Stars: Candace Porter and Tom Young
|This film was an official selection at the 3rd Phoenix Fear Film Fest in Tempe in 2010. Here's an index to my reviews of 2010 films.|
Candace Porter plays Party Girl and she's the focal point throughout although she doesn't get a single line of dialogue. It's surprising to find that this is her only credit at IMDb: it's not the usual debut performance and it's not the usual final performance either. Presumably she was just the right girl at the right time, channelling a Sally Field air as she massacres monsters. Then again, I've never seen Sally Field cut off a man's dick and feed it to him. Initially I felt that her lack of dialogue helped the mystique of her character but didn't help the story, with too many scenes just slow motion and gore, albeit capably done gore. I wanted more iconography. It's only later when we realise who the story is all about that we realise why it was shot this way and it stands up well to repeat viewings, partly because of the peripheral nature of Porter's performance. She does precisely what she's tasked with doing and she does it capably.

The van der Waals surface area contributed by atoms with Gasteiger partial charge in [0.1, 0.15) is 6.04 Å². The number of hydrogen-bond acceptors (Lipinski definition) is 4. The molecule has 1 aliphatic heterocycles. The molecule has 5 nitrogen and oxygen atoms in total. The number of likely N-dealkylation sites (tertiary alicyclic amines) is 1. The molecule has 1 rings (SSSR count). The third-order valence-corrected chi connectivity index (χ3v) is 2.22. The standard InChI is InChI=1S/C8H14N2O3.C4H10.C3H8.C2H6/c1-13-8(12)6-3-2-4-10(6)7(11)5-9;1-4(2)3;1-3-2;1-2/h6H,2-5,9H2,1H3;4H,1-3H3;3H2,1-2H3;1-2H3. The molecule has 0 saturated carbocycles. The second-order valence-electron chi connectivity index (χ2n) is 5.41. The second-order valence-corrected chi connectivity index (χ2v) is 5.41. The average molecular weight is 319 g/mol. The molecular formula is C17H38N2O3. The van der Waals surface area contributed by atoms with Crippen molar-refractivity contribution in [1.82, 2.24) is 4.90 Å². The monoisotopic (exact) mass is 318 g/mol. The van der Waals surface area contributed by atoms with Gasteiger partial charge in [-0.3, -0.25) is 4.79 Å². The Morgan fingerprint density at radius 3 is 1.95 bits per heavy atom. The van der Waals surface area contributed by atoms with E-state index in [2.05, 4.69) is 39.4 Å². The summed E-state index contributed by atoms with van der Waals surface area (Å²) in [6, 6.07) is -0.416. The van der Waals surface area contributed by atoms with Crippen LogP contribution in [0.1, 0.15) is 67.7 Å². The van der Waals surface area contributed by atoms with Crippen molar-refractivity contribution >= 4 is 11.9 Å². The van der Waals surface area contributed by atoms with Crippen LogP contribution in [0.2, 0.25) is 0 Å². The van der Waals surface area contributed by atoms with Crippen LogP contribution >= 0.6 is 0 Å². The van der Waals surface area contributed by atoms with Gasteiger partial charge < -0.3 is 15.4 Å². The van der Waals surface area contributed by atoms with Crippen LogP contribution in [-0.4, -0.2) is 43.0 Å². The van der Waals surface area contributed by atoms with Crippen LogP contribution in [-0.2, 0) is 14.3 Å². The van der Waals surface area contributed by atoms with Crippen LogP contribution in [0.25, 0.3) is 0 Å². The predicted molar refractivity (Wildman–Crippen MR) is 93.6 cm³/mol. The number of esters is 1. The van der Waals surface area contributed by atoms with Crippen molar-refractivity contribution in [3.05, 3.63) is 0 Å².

All the dialogue goes to Tom Young, who delivers it well, even before we realise his perspective. The words come from Dustin LaValley though, who wrote the source short story, to be found in a collection called Lowlife Underdogs, which I really should check out. If this is anything to go by, it should be a subversive glimpse into urban mythology, gritty and noirish and darkly delicious. That's a lot of compliments to throw at something I haven't read yet, but I have the impression that this isn't really a film, it's more dark poetry as performance art. Having the author killed off by Party Girl speaks volumes. Shooting it in an abandoned brothel in Corsicana, Texas does too and the bum that pissed on the set just added colour. While this initially feels like a collection of gore effects, capably done by Evil John Mays but often obscured in grainy footage and overdone red lighting, it really isn't about anything but feel and tone and that realisation elevates it.